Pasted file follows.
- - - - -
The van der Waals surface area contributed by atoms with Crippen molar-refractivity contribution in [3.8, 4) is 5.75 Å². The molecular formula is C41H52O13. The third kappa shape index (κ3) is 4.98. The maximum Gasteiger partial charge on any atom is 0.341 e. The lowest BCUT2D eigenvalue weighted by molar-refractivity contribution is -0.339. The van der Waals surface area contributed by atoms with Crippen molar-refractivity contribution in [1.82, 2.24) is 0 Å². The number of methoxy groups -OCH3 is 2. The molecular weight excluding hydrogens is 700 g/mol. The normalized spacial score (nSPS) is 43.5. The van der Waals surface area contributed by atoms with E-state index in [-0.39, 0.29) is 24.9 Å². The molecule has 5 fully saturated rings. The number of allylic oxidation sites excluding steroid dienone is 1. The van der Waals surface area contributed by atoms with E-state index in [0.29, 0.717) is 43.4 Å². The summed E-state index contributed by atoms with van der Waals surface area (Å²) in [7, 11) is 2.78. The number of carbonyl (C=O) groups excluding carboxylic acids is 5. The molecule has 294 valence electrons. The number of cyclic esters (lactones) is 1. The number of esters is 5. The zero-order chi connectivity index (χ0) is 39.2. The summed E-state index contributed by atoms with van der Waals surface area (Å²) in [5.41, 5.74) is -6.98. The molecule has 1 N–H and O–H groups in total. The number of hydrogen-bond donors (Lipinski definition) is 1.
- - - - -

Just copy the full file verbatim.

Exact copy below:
The van der Waals surface area contributed by atoms with Crippen molar-refractivity contribution in [3.8, 4) is 5.75 Å². The molecular formula is C41H52O13. The third kappa shape index (κ3) is 4.98. The maximum Gasteiger partial charge on any atom is 0.341 e. The lowest BCUT2D eigenvalue weighted by molar-refractivity contribution is -0.339. The van der Waals surface area contributed by atoms with Crippen molar-refractivity contribution in [1.82, 2.24) is 0 Å². The number of methoxy groups -OCH3 is 2. The molecular weight excluding hydrogens is 700 g/mol. The normalized spacial score (nSPS) is 43.5. The van der Waals surface area contributed by atoms with E-state index in [-0.39, 0.29) is 24.9 Å². The molecule has 5 fully saturated rings. The number of allylic oxidation sites excluding steroid dienone is 1. The van der Waals surface area contributed by atoms with E-state index in [0.29, 0.717) is 43.4 Å². The summed E-state index contributed by atoms with van der Waals surface area (Å²) in [7, 11) is 2.78. The number of carbonyl (C=O) groups excluding carboxylic acids is 5. The molecule has 294 valence electrons. The number of cyclic esters (lactones) is 1. The number of esters is 5. The zero-order chi connectivity index (χ0) is 39.2. The summed E-state index contributed by atoms with van der Waals surface area (Å²) in [5.41, 5.74) is -6.98. The molecule has 1 N–H and O–H groups in total. The number of hydrogen-bond donors (Lipinski definition) is 1.